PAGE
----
Erika Clegg: Three tips to turbo-charge your company

PUBLISHED: 10:44 27 January 2012

Erika Clegg of Spring

Erika Clegg of Spring


Want to grow your company, whatever the economic climate? A brand programme is a great place to start, even if you don’t want to change your logo. It forces companies to simplify their vision, shake out the business plan and clear a path to growth.

Erika Clegg

Erika launched the Southwold-based creative marketing agency Spring in 2006, and her position as business development and creative head of the agency saw it grow from nothing to a UK top 100 agency in just five years. She is a stickler for quality, results and creative open-mindedness and advocates that all Springers aspire to ‘be extraordinary’.

Erika also spearheads the agency’s CSR activities, writes for industry and regional publications, and is a board director of the New Anglia LEP. She lives in the countryside just outside Southwold with her children and husband, Spring’s Simon Hazelgrove.

I’d like to share some insider secrets about three early steps in one of our branding programmes. Take one of these steps, you’ll see a difference – all three are brand dynamite.

First, research.

The ultimate planner-to-creative alchemy was “Go to Work on an Egg”. This 1950s slogan, attributed to the author Fay Weldon, was reportedly found in a research document that accompanied the brief, whose proposition was: “Having an egg for breakfast is the best start to the working day.”

Research can be expensive, but even basic research reveals market need and underpins creative thinking.

Always be open-minded, and prepared to tear up the rulebook if your findings demand it.

We’re launching a client’s new product using a creative approch that grew from chats with the shopkeepers whose buy-in is essential to success.

From many conversations, a simple, clear strategy emerged, and from that, a great concept.

So get chatting – you’ll be amazed what you discover.

Second, positioning.

Chances are that what you do is not unique. But unless you can reduce competition, it’s hard to make a sale.

Good service and passion aren’t enough – you need demonstrable expertise.

Blair Enns, an authority on positioning, once shared with me a deceptively simple technique to make your company stand out, emphasising that stand out is the only fail-safe route to sales.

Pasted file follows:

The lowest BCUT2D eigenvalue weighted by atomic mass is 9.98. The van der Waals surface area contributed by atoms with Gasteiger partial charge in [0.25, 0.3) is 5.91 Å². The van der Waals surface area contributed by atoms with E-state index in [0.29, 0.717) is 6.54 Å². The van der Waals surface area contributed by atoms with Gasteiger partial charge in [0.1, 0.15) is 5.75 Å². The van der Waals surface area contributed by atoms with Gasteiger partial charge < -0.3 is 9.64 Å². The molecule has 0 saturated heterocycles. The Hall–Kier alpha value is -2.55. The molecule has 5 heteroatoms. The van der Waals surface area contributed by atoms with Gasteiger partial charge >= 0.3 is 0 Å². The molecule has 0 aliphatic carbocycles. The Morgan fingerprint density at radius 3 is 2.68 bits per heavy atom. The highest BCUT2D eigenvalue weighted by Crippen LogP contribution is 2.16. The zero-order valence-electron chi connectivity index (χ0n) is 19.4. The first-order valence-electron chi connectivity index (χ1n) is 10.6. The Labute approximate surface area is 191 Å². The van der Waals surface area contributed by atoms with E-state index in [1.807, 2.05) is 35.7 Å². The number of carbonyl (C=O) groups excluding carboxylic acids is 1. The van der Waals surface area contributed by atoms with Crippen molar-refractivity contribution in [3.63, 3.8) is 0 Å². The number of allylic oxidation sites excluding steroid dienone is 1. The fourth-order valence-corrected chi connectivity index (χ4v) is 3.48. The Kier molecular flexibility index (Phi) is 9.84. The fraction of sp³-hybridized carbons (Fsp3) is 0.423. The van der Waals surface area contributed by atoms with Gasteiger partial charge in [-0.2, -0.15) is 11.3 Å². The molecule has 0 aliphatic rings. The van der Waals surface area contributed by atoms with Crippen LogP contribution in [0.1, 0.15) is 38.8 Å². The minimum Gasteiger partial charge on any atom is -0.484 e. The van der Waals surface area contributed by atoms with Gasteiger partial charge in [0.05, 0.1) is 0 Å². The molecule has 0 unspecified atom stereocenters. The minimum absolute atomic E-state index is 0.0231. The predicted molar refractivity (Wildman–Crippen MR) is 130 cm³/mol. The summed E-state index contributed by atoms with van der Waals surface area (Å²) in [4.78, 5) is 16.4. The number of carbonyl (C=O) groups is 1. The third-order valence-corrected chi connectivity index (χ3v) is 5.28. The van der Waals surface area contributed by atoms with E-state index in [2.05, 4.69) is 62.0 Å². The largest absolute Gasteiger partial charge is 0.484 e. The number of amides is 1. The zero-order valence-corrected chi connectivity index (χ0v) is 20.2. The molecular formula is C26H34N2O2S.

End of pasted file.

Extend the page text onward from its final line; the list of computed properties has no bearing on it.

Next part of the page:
It’s a tough process to get right, but give it time.

The results are astonishing and applicable across all sectors.

Firstly, describe the one thing your company can do in its sleep.

We make/create/deliver [activity] for [market].

Now, take the activities and markets and stretch them.

This will show opportunities to develop your business credibly.

For example, “We make cakes for weddings.”

That could expand to: “We make sweet and savoury pastries for weddings and parties.”

Now, consider the expanded version – do you - could you - undertake what you’ve described?

Do you communicate this? Check Google. Are people looking for this?

Do you know 10 things about it that no-one else does? If the answer to any of these is no, go back to your ‘no brainer’ and review.

You can now articulate your claim in an elevator pitch. First, state your position and activity: “East Anglia’s leading baker of sweet and savoury pastries for weddings and parties.”

Then validate: “We work with [client type] event organisers and private clients to [activity] create beautiful cakes and [benefit] delight their guests.”

In a branding programme, this positioning statement can form the basis of your brief, underpinning all creative and channel proposals. But take it out of a branding context, and you have given your business a clear platform for growth and a quick sales intro.

If you find networking tricky, why not deconstruct the statement as an icebreaker? So if you’d made a Mike The Knight cake for a kids’ party you might say: “We make edible fire breathing dragons!”

Finally, embedded creativity.

Companies need a creative thinker at senior level.

If you’re global, you have the optimism and determination of the Far East and India to equal. If your market is local, you will still find competition snapping at your heels.

Creativity matched with financial good sense are key ingredients of success in a tough market. Creativity allows you to keep an open mind for opportunities, new markets, savings and actions that mark you out as special and different.

Some firms now have a ‘Director of Ideas’ but you could also crowdsource – why not install an ideas box in reception so everyone has a chance to pitch in their brainwaves?

Have the guts to be bold. Strategy is a non-negotiable but I strongly encourage creative barrier-smashing too. Remember Cadbury’s Gorilla? Not for you? Didn’t make sense? How would you feel if I told you that Cadbury’s revenues rose by 5 per cent that year?

Sometimes it takes a revolution to make a real impact, and there’s never been a better time than now.

Good luck with these exercises. They will be hard – and may reveal deeper organisational questions – but if you want to grow whatever the market they’re a great place to start. Let me know how it goes!

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